Even were I to hold a staunch anti-abortion position, it hardly seems reasonable to make that the one issue upon which to vote, a decision that would in effect give conservative Republican mizers a pass on every other matter of public policy, from tax cuts and health care, to worker and consumer rights, voting rights protection, the right to privacy, war and foreign policy, and a host of other important matters.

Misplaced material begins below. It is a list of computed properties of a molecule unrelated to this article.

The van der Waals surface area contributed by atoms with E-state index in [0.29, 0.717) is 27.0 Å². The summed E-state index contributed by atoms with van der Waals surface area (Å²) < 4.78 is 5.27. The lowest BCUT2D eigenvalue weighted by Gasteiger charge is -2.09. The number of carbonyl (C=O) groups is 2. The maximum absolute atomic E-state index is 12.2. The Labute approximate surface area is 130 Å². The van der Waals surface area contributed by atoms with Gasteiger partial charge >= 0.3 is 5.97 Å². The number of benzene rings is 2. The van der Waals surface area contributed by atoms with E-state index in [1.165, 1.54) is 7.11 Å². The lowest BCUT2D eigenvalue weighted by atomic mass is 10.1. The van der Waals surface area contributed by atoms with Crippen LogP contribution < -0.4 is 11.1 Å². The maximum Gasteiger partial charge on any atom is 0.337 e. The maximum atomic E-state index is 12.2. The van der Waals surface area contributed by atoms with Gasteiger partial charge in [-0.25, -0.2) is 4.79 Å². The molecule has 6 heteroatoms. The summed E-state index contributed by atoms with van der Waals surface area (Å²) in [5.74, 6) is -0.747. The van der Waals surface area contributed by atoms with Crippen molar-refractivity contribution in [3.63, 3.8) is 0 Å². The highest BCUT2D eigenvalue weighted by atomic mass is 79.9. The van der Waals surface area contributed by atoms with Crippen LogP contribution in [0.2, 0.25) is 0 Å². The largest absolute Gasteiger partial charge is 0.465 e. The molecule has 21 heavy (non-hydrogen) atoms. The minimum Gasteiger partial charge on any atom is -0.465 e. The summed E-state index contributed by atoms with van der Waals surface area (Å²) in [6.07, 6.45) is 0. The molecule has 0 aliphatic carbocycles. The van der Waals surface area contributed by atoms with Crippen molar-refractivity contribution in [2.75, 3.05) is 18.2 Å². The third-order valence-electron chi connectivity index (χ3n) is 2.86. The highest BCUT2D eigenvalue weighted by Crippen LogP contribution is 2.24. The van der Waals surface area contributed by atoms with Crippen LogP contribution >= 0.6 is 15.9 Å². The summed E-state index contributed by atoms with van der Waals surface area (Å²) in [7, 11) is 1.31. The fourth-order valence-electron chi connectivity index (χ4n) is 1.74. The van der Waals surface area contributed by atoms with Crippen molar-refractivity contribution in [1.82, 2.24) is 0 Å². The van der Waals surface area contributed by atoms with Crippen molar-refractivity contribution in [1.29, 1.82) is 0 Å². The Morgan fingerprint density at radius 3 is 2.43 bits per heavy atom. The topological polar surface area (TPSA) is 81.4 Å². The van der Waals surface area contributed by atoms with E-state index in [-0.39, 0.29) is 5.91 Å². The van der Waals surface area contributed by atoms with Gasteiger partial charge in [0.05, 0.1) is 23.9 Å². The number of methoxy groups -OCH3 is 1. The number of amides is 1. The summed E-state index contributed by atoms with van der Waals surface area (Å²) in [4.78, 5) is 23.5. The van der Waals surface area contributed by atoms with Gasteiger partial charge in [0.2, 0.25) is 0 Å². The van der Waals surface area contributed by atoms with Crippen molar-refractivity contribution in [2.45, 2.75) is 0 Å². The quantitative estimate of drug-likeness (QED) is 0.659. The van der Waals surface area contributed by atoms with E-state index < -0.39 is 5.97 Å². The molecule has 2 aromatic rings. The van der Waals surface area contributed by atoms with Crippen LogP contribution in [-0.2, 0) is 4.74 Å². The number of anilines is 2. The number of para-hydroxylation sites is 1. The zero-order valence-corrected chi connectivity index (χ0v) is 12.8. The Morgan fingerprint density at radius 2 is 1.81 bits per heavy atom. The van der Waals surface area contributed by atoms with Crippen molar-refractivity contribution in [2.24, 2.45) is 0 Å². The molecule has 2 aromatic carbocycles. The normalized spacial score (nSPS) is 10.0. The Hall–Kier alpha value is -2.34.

Even if one issue were to carry significantly more weight than any other, an important element or elements in making a voting decision on that issue would be the matter of whether government policy requires or allows a questionable action and what the balance of power in the relationship is. This is particularly important regarding abortion, where the "actor" or "oppressor" is either left undefined by anti-choice advocates or is misdefined to infer that the government, in the form of the courts or liberal Democratic members of Congress, is morally responsible for the behavior of medical providers and the private decisions of women. Since anti-choice legislation either penalizes no one or penalizes only the doctor (see the S.D. legislation for an example) and leaves the person getting the abortion uncharged, the anti-choice movement is essentially disregarding the moral choice of the woman, a strange policy decision in the sense that the woman is not regarded as being a relevant actor in the situation, although because penalizing the woman would no doubt cause a firestorm of protest, this decision by anti-choicers is at least somewhat understandable, however illogical.